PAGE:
LINCOLN, Neb. (AP) -- Nebraska Attorney General Jon Bruning warned consumers Monday about increasingly sophisticated financial scams, including one that exploits his own name.
Bruning said his office received more than 450 fraud-related consumer complaints in 2012. He said the most common scams involve fake checks, lottery letters and "mystery shopper" job offers that are initiated through postal mail or email.
Last week, Bruning said investigators discovered a bogus letter that purported to come from his office. The letter from "John Bruning," with an erroneous "h," asked a resident to send $1,450 to the Department of Fraud Investigation.
"People need to not be fooled by these types of things," Bruning said. "Call our office, and we'll tell you, we're never going to ask you for money."
Bruning said his office's consumer mediation center fielded 8,000 phone calls in 2012.
Bruning urged consumers to monitor their credit reports regularly. He said many of the foreign scams are coming from organized crime in Russia and east Africa. In most cases, his office lacks the resources to stop the overseas perpetrators.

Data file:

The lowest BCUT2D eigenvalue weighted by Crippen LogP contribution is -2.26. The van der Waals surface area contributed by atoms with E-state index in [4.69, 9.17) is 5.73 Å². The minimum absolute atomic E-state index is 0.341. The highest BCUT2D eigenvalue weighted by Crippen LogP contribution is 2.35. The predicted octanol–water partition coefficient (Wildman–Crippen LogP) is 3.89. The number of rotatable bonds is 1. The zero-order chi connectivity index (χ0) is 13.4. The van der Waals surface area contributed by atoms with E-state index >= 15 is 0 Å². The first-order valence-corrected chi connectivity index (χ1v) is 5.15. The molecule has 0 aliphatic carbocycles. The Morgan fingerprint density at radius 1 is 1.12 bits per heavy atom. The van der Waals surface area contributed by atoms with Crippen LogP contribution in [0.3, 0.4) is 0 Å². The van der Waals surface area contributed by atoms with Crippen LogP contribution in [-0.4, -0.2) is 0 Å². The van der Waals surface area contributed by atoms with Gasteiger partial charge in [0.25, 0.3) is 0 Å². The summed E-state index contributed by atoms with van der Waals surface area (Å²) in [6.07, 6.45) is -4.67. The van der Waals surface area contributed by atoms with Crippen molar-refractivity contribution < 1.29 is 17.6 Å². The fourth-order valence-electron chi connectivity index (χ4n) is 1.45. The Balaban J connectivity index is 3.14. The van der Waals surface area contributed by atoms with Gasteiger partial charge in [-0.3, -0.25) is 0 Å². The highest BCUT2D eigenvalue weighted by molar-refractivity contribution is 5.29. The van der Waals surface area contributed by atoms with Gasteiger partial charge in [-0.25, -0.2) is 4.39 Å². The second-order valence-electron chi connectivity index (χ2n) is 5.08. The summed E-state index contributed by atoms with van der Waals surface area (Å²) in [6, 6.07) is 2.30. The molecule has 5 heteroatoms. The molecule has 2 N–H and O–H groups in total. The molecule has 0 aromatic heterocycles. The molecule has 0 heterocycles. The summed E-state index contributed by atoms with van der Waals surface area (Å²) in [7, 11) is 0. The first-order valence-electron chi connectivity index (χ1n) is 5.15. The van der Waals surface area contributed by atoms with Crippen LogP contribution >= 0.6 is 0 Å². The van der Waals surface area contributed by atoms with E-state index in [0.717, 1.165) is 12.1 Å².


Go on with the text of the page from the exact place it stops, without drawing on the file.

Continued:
Jim Hegarty, president of the Better Business Bureau in Nebraska, said residents should shred documents with any identifying information to protect themselves.
Lincoln Postmaster Kerry Kowalski said he received a scam email Monday morning that was forwarded from a local bank. The email claimed to be from the U.S. Postal Service, with information about an undelivered package. It included a link that would have downloaded malware onto the computer.
"With so much personal information out there, we want to make sure people understand that anybody can be vulnerable to attacks — not just the elderly," Kowalski said. "It's never too early to learn how to protect yourselves and your personal information."
Bruning made the announcement during National Consumer Protection Week.